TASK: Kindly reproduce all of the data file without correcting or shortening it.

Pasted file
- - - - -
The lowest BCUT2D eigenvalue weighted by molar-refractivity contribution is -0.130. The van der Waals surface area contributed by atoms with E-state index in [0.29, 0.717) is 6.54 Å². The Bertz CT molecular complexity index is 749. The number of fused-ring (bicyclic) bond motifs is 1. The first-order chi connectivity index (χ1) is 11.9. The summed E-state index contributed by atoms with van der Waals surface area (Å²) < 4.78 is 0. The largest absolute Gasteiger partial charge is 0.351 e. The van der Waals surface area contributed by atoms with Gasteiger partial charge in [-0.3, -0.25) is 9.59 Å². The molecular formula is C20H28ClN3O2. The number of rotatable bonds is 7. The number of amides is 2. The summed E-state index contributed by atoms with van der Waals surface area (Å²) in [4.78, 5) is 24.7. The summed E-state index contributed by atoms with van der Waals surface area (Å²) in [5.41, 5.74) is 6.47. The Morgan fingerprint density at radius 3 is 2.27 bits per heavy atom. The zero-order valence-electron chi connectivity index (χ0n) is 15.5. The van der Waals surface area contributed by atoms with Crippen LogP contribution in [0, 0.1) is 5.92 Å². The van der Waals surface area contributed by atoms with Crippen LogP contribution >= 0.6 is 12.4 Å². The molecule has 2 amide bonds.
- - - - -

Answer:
The lowest BCUT2D eigenvalue weighted by molar-refractivity contribution is -0.130. The van der Waals surface area contributed by atoms with E-state index in [0.29, 0.717) is 6.54 Å². The Bertz CT molecular complexity index is 749. The number of fused-ring (bicyclic) bond motifs is 1. The first-order chi connectivity index (χ1) is 11.9. The summed E-state index contributed by atoms with van der Waals surface area (Å²) < 4.78 is 0. The largest absolute Gasteiger partial charge is 0.351 e. The van der Waals surface area contributed by atoms with Gasteiger partial charge in [-0.3, -0.25) is 9.59 Å². The molecular formula is C20H28ClN3O2. The number of rotatable bonds is 7. The number of amides is 2. The summed E-state index contributed by atoms with van der Waals surface area (Å²) in [4.78, 5) is 24.7. The summed E-state index contributed by atoms with van der Waals surface area (Å²) in [5.41, 5.74) is 6.47. The Morgan fingerprint density at radius 3 is 2.27 bits per heavy atom. The zero-order valence-electron chi connectivity index (χ0n) is 15.5. The van der Waals surface area contributed by atoms with Crippen LogP contribution in [0, 0.1) is 5.92 Å². The van der Waals surface area contributed by atoms with Crippen LogP contribution >= 0.6 is 12.4 Å². The molecule has 2 amide bonds.